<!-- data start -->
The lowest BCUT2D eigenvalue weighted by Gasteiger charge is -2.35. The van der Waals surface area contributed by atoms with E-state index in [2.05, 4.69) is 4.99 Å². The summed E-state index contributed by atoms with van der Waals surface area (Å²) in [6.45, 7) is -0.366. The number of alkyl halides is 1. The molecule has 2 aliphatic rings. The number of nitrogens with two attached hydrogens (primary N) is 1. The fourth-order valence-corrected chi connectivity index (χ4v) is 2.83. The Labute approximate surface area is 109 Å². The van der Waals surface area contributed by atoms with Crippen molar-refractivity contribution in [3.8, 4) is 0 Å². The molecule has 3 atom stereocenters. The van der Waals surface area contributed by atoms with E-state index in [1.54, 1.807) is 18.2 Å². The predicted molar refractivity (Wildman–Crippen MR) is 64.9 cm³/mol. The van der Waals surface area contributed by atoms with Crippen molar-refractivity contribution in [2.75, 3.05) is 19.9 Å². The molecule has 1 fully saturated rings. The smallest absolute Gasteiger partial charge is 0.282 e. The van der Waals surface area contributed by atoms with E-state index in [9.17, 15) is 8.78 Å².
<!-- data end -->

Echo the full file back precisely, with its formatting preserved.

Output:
The lowest BCUT2D eigenvalue weighted by Gasteiger charge is -2.35. The van der Waals surface area contributed by atoms with E-state index in [2.05, 4.69) is 4.99 Å². The summed E-state index contributed by atoms with van der Waals surface area (Å²) in [6.45, 7) is -0.366. The number of alkyl halides is 1. The molecule has 2 aliphatic rings. The number of nitrogens with two attached hydrogens (primary N) is 1. The fourth-order valence-corrected chi connectivity index (χ4v) is 2.83. The Labute approximate surface area is 109 Å². The van der Waals surface area contributed by atoms with Crippen molar-refractivity contribution in [3.8, 4) is 0 Å². The molecule has 3 atom stereocenters. The van der Waals surface area contributed by atoms with E-state index in [1.54, 1.807) is 18.2 Å². The predicted molar refractivity (Wildman–Crippen MR) is 64.9 cm³/mol. The van der Waals surface area contributed by atoms with Crippen molar-refractivity contribution in [2.75, 3.05) is 19.9 Å². The molecule has 1 fully saturated rings. The smallest absolute Gasteiger partial charge is 0.282 e. The van der Waals surface area contributed by atoms with E-state index in [9.17, 15) is 8.78 Å².